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The Wave, San Francisco, CA, “Portrait painting” by Emile Carlsen, September 26, 1891, page 8, column 2, not illustrated

September 26, 1891

ECA Record Control Number: 20106

Record Level: Reference

Record Type: Newspaper

Article Type: Artist As Lead Subject

Key Title: Portrait painting

Sub Title: -none-

Language: English

Author: Emile Carlsen  [Emil Carlsen]

Publisher: The Wave
Publish Location: San Francisco, CA

Date of Publication: September 26, 1891

Page: 8, column 2, not illustrated

Source: unknown [perhaps from Bill Gerdtz private collection]

Description: 1 newspaper clipping

Carlsen, Emil, 1848-1932.

Number of copies: 1

Digitized: yes


The Wave, San Francisco, CA, "Portrait painting" by Emile Carlsen, September 26, 1891, page 8, column 2, not illustrated.

The Wave, San Francisco, CA, “Portrait painting” by Emile Carlsen, September 26, 1891, page 8, column 2, not illustrated.


Portrait painting.


The most competent critics proclaim Sargent’s portrait of Beatrice Goelet not only the best modern painting, but as good a canvas has been painted by any man at any time.

At the Exhibition of the Society of American Artists, Mr. John S. Sargent’s portrait of Beatrice, the daughter of Mr. and Mrs. Robert Goelet, of New York, received unlimited praise from all the artists, and, in their opinion, placed Sargent at the head of living portrait painters.

A portrait, if it is not a mere draft on the vulgar vanity of the sitter, is the concentration of historical painting. It shows us the character of our ancestors, and a collection of them should reproduce for us the whole period, in all its phases, its habits, its tastes, and its typical form.

In the portraits of Lebrun and Rigaud, we feel the social pulse of the age of Louis XIV; we know all about the friends of Madame de Pompadour from the works of Vanloe and Vattier, Louis David, Reynault, and Gérard, gave us the strong, energetic heads of the first revolution and the Empire. True portraiture binds generations in their relations.

A portrait painted well, giving the character of the sitter, the sitter’s temperament, disposition, and turn [illedible] brilliant coloring, is especially adapted for a Salon. In a private house it is somewhat harsh in color effect.

These three works by this justly celebrated master are a valuable acquistion to San Francisco.

Of the many pupils of Carolus Duran no one can compare with John S. Sargent. All of them have been more or less influenced by the teacher, and for many years Sargent was accused of imitation. This was unjust; Sargent has always had a wider range, his individual canvases have invariably a charm of their own. His portrait of Carolus Duran, his magnificent picture of “El Taleo,” the woman with a rose, exhibited first at the sixth annual exhibition of The Society of American Artists, are all masterpieces, and each and every one treated in a distinct and different manner. Year after year Sargent is becoming stronger, and the praise from every artist and connoisseur is of the highest order. William M. Chase, the President of the Society of American Artists, said of this picture, “Velasquez never did anything better than that.” Alden Weir says: “Beatrice, I think, is a piece of character and direct impression of nature, such as no other man I know of could render today. The thing that strikes me most in the painting is that Sargent has painted his impression of the subject as he saw it, and not as he thought it ought to be, therefore it is distinctly an impression of nature, and not a mere imitation of nature.” Kenyon Cox said that this painting placed Sargent at the very heart of all modern portrait painters. At the Exhibition, while before the picture, he said that it seemed almost absurd that an American only thirty-four years old should paint, right in New York, a portrait as good as was ever made at any time anywhere.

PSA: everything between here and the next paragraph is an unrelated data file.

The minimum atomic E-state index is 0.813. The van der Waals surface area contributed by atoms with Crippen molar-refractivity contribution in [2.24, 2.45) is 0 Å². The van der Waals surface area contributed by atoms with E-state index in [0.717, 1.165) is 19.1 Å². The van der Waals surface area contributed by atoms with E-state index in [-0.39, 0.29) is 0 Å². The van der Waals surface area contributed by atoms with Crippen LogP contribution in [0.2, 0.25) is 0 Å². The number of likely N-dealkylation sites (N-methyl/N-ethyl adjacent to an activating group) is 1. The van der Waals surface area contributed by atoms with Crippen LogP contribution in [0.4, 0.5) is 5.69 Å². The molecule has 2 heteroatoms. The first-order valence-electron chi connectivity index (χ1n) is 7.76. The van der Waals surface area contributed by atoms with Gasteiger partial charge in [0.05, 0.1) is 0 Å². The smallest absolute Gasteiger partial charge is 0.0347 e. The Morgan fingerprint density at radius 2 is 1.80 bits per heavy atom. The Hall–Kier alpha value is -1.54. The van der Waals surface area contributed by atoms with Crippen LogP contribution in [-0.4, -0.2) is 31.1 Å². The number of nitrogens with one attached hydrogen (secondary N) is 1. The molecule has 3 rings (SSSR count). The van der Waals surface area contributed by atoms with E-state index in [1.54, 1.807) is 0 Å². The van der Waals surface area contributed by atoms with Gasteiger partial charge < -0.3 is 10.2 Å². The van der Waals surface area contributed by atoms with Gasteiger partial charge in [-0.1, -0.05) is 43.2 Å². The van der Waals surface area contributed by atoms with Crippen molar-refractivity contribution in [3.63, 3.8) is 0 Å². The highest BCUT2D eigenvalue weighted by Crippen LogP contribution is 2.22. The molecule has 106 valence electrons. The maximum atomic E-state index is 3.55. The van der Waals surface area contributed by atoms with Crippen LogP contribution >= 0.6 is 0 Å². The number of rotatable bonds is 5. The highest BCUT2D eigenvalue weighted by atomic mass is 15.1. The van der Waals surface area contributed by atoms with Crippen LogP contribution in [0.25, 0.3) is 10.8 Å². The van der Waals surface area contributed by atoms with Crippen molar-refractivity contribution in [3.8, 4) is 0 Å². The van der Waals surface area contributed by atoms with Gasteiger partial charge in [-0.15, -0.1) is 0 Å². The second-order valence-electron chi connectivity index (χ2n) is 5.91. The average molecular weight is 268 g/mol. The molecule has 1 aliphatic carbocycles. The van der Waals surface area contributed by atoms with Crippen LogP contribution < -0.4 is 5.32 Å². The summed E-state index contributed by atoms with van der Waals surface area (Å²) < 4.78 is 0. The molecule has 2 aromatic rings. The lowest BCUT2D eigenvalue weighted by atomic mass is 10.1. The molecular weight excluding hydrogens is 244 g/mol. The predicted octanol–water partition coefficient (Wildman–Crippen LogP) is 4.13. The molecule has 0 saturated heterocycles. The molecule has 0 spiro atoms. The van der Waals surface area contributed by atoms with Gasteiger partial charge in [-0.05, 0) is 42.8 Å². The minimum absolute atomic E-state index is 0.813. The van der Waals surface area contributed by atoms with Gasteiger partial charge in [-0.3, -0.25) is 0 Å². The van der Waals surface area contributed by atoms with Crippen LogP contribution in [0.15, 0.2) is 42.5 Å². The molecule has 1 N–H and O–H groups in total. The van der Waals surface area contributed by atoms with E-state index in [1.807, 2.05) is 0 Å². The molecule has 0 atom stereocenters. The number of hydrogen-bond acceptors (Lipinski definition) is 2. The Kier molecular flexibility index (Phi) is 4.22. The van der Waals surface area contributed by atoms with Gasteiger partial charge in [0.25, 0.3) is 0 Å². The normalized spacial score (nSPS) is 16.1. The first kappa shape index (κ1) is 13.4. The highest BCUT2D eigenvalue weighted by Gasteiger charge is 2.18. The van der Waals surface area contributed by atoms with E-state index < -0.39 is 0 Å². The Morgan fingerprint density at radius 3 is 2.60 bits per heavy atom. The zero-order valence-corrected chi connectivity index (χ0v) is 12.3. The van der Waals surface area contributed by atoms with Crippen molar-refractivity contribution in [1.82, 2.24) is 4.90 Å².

Priase from such men, the foremost in this country, must give confidence to those that think it is necessary to travel to Paris for their travel to Paris for their portraits. Thank heavens, we have as big a man as any of them right here.”




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Original compiled and researched document by the Emil Carlsen Archives, 266 West 21st Street, Suite 4E, New York, NY 10011.

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The author of this artwork died more than 70 years ago. According to U.S. Copyright Law, copyright expires 70 years after the author’s death. In other countries, legislation may differ.

Record Birth Date:
March 19, 2017

Last Update:
March 19, 2017

©2013-2017 Emil Carlsen Archives

Digital-born Publication Title: Emil Carlsen Archives
Publication Subtitle: World's Largest Visual Reference Dedicated to the Preservation of the Work of Danish-American Impressionist/Realist Painter, Emil Carlsen [1848-1932]
Library of Congress Subject Authority Heading: Carlsen, Emil, 1853-1932
Emil Carlsen LC control no.: n 85141186
Publication Type: Online Integrating Resource
Language: English
Creator/Author: Emil Carlsen Archives
Published by: Emil Carlsen Archives, 266 West 21st Street, New York, NY 10011
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Publish Date: 2013 –
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